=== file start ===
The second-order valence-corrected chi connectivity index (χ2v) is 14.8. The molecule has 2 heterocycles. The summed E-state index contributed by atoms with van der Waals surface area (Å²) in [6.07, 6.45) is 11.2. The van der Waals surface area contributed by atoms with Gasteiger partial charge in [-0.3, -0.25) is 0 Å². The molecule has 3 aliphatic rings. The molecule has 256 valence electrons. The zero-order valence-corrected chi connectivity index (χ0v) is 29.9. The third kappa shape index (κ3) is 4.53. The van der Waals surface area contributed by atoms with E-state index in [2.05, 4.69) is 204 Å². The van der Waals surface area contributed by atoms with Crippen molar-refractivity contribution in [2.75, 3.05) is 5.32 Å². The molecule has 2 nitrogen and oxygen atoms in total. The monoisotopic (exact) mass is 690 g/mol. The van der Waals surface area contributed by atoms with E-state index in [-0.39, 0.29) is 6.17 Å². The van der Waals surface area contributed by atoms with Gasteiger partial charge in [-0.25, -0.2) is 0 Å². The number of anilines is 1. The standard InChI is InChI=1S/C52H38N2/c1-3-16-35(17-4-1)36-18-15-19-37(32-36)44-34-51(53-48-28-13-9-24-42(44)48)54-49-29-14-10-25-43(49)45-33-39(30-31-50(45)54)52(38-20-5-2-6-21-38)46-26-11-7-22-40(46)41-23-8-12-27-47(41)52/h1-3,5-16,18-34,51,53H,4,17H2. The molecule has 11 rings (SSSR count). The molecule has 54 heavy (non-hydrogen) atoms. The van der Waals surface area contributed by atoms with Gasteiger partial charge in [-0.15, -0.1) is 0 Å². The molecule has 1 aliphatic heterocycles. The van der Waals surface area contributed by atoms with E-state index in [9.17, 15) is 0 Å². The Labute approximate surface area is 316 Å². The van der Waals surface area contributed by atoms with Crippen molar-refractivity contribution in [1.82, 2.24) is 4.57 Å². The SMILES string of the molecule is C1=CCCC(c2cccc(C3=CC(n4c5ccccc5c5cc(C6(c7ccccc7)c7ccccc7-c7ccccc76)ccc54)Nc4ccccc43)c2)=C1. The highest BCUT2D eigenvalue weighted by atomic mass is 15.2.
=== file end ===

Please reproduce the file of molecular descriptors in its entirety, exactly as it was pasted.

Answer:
The second-order valence-corrected chi connectivity index (χ2v) is 14.8. The molecule has 2 heterocycles. The summed E-state index contributed by atoms with van der Waals surface area (Å²) in [6.07, 6.45) is 11.2. The van der Waals surface area contributed by atoms with Gasteiger partial charge in [-0.3, -0.25) is 0 Å². The molecule has 3 aliphatic rings. The molecule has 256 valence electrons. The zero-order valence-corrected chi connectivity index (χ0v) is 29.9. The third kappa shape index (κ3) is 4.53. The van der Waals surface area contributed by atoms with E-state index in [2.05, 4.69) is 204 Å². The van der Waals surface area contributed by atoms with Crippen molar-refractivity contribution in [2.75, 3.05) is 5.32 Å². The molecule has 2 nitrogen and oxygen atoms in total. The monoisotopic (exact) mass is 690 g/mol. The van der Waals surface area contributed by atoms with E-state index in [-0.39, 0.29) is 6.17 Å². The van der Waals surface area contributed by atoms with Gasteiger partial charge in [-0.25, -0.2) is 0 Å². The number of anilines is 1. The standard InChI is InChI=1S/C52H38N2/c1-3-16-35(17-4-1)36-18-15-19-37(32-36)44-34-51(53-48-28-13-9-24-42(44)48)54-49-29-14-10-25-43(49)45-33-39(30-31-50(45)54)52(38-20-5-2-6-21-38)46-26-11-7-22-40(46)41-23-8-12-27-47(41)52/h1-3,5-16,18-34,51,53H,4,17H2. The molecule has 11 rings (SSSR count). The molecule has 54 heavy (non-hydrogen) atoms. The van der Waals surface area contributed by atoms with Gasteiger partial charge in [-0.15, -0.1) is 0 Å². The molecule has 1 aliphatic heterocycles. The van der Waals surface area contributed by atoms with E-state index in [9.17, 15) is 0 Å². The Labute approximate surface area is 316 Å². The van der Waals surface area contributed by atoms with Crippen molar-refractivity contribution in [1.82, 2.24) is 4.57 Å². The SMILES string of the molecule is C1=CCCC(c2cccc(C3=CC(n4c5ccccc5c5cc(C6(c7ccccc7)c7ccccc7-c7ccccc76)ccc54)Nc4ccccc43)c2)=C1. The highest BCUT2D eigenvalue weighted by atomic mass is 15.2.